Life Extension Magazine July 2006
Aspirin’s Role in Heart Disease
Life Extension has repeatedly alerted its members to the lethal dangers of endothelial dysfunction, the key underlying factor in the progression of atherosclerosis, or hardening of the arteries. (See “Why Our Arteries Become Clogged as We Age,” Life Extension, October 2005.)
Endothelial dysfunction occurs when the blood vessel linings can no longer dilate in response to demands for increased blood flow. Emerging studies indicate that aspirin may protect against heart disease in part by improving endothelial function. In a study of 14 patients with coronary atherosclerosis, aspirin helped improve the ability of blood vessels to dilate, indicating an improvement in endothelial function. This led the study authors to suggest that aspirin therapy could help improve endothelial dysfunction and inhibit the advance of atherosclerosis.28
The heart depends on its coronary arteries for the oxygen supply that fuels this most vital of organs. Coronary heart disease occurs when normal blood flow through the arteries that feed the heart is slowed or interrupted by factors such as blood clots or plaque.
Preventing clots is another way that aspirin helps prevent heart attacks. By irreversibly blocking production of the clot-promoting biochemicals known as thromboxanes, aspirin prevents platelets in the blood from latching on to each other and forming a clot. A platelet has a life span of 10 days, and aspirin permanently impairs the platelet’s clotting ability.29 Aspirin helps blood flow more smoothly past any plaque that is narrowing an artery, and if a plaque ruptures, aspirin will reduce the likelihood of a clot clinging to it.30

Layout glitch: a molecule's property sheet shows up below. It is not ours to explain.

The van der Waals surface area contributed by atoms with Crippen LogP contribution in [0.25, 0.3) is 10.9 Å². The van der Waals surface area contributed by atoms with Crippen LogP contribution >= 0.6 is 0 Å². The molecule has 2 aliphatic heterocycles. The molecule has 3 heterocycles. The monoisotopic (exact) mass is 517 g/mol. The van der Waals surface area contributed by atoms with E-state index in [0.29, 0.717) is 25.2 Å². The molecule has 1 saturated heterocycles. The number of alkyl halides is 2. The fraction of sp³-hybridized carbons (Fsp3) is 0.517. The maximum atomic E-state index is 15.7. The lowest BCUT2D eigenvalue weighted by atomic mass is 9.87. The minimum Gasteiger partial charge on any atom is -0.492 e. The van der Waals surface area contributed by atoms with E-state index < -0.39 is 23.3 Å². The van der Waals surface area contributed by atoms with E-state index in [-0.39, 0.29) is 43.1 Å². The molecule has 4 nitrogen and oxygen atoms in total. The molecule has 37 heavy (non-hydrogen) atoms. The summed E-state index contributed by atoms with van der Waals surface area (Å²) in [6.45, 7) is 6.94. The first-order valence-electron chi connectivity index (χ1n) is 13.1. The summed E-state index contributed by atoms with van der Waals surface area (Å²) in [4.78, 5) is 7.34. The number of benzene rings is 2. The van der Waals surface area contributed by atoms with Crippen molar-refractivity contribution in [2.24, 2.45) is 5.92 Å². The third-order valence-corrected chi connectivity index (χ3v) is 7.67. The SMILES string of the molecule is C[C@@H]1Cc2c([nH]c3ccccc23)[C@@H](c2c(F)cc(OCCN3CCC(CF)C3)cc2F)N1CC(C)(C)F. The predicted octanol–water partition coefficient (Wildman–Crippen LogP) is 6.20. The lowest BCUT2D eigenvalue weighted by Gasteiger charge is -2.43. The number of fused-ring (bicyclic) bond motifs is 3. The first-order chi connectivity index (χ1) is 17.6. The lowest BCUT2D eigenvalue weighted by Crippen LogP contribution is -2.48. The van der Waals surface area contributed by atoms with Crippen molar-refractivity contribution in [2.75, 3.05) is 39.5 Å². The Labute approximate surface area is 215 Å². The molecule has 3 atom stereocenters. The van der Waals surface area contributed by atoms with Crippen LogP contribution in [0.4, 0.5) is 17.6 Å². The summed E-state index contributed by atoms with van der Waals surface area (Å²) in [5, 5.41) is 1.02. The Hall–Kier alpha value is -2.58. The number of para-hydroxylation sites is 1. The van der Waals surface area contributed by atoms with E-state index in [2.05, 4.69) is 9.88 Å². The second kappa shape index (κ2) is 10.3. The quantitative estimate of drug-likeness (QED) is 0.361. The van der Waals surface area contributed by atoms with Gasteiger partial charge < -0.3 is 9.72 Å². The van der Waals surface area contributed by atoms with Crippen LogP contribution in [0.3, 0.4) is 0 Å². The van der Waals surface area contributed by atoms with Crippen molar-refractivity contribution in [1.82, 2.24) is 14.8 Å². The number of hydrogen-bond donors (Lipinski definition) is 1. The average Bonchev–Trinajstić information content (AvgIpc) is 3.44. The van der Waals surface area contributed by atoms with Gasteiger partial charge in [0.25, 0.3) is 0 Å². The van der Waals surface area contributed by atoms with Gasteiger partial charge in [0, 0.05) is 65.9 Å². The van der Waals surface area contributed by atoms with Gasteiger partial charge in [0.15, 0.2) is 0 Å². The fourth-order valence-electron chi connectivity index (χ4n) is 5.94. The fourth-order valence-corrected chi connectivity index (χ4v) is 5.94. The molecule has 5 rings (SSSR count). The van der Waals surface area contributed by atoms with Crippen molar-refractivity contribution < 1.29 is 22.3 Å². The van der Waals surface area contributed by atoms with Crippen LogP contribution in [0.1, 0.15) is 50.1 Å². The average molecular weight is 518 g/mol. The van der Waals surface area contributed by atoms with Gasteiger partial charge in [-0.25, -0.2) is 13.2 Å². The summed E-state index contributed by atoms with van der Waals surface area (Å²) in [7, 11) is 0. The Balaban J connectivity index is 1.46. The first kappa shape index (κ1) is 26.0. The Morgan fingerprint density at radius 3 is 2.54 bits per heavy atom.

Aspirin can also help prevent heart disease through its anti-inflammatory action. Inflammation participates in many disease processes in the body, including plaque accumulation in the arteries.31 The growth of plaque can obstruct blood flow through the arteries. If a plaque ruptures due to inflammation, it can trigger a heart attack.
A 2003 meta-analysis examined aspirin’s effects on primary heart-attack prevention (that is, the prevention of first heart attacks). In more than 55,000 men and women, aspirin use was associated with a 32% reduction in the risk of having a first heart attack, and with a 15% reduction in the risk of all major vascular events.32
A study presented at the 2005 meeting of the American Heart Association reported on the lifesaving benefits of aspirin therapy. This study examined nearly 9,000 women with stable heart disease, ranging in age from 50 to 79. During more than six years of follow-up, women taking aspirin were 25% less likely to die from heart disease and 17% less likely to die from any cause. Some women took 81 mg of aspirin daily, while others took 325 mg. The study authors stated that the two doses appeared to be similarly effective, but that higher doses of aspirin are associated with a greater risk of certain side effects, such as stomach bleeding.33
A meta-analysis published in 2006 examined the effects of aspirin therapy in preventing cardiovascular events in women and men. Examining data from more than 50,000 women, investigators determined that aspirin therapy was associated with a significant 12% reduction in cardiovascular events in women. Among more than 44,000 men, aspirin therapy produced a significant 14% reduction in all cardiovascular events and an even more impressive 32% reduction in heart attacks.34
According to the US Preventive Services Task Force, aspirin’s proven benefits are reason enough for people to start using it if they have at least a 6% chance of developing coronary heart disease in the next 10 years. By contrast, the American Heart Association recommends aspirin for people whose 10-year risk of developing coronary heart disease is 10% or higher, as long they have no medical contraindications for taking the drug. A doctor can help you calculate your cardiovascular risk based on factors such as tobacco use, cholesterol, and blood pressure.35,36 You can also assess your cardiovascular risk by using online risk factor calculators available at the American Heart Association website.